A similar change of perspective isn’t uncommon among those who become personally invested in this storied game day and all that it entails.
Ryan Lipscomb is a graduate assistant starting his third year with the Pride of Oklahoma, after growing up a devoted Oklahoma State fan. During his five seasons marching with OSU, Lipscomb said he felt they were OU’s primary rivalry.
After experiencing this game, though, his feelings changed: “It just isn’t the same.”
“Last year I was in awe of the spectacle of the whole event,” said Lipscomb. “The Fair, 90,000 fans (who believe the season is made or lost with this game), two amazing bands, and two history-rich football programs.”
Of course, this storied rivalry has the same thing in common with every other big matchup you’ll see this season: both teams want to win.
It’s for good reason, too, since the Red River Showdown is almost always significant for determining the Big 12 conference champion. In over 90% of the meetings between OU and Texas since 1945, at least one of the teams has come into the contest ranked among the top 25 teams in college football.
Despite the beliefs of some fans, the game itself is a central aspect for many band members too.
Longhorn Band member Tanner Widis said his favorite memory of the rivalry game was last year, calling it a “special experience” to watch a struggling Texas team come together to beat Oklahoma.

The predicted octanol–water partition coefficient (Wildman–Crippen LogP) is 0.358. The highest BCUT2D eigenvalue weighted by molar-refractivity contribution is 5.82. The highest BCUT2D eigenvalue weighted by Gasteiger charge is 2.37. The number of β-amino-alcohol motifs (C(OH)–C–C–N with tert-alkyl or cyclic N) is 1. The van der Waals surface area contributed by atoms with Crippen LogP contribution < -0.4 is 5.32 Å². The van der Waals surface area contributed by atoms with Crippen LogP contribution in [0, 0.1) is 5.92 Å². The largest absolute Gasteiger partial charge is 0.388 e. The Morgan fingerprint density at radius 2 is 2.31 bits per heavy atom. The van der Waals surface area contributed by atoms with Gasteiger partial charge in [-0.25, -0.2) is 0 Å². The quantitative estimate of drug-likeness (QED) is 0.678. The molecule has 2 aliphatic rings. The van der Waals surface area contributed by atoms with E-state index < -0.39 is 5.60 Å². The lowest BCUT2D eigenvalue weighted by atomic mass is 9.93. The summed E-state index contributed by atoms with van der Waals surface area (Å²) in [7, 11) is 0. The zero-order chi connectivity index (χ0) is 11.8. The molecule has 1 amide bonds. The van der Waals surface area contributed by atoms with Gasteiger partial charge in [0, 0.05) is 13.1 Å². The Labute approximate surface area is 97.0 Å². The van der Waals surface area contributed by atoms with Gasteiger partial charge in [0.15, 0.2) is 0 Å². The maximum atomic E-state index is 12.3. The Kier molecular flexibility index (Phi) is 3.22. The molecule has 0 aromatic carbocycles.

It’s about more than just a (W)
Beyond just winning, though, this rivalry game brings out a massive display of pride from supporters of both teams.  As one of the only college football matchups that takes place in the center of a gigantic state fair, there’s enough school spirit (and fried food) to go around for fans on both sides.

“There are plenty of big rivalries across the country…Ohio State-Michigan and Alabama-Auburn come to mind immediately,” said OU’s Lipscomb. “But I have a hard time thinking of any other major rivalry where the teams play in a neutral location every year.”

Lipscomb pointed out that it’s a different experience for students and fans to attend other rivalry games, since these spectators are usually either part of a vast majority of home fans or a tiny minority of visitors.

“The OU-Texas game is definitely unique, in that you know that there will be just as many Texas fans at the game,” he said. “No matter what the records are, both sides expect to win. I believe that one of the greatest visual aspects of college football is the orange/red split of fans on the 50-yard line of the Cotton Bowl.” 

Rachel Brookins, member of the Pride of Oklahoma, offered her perspective on this unique 50-yard-line phenomenon from the field: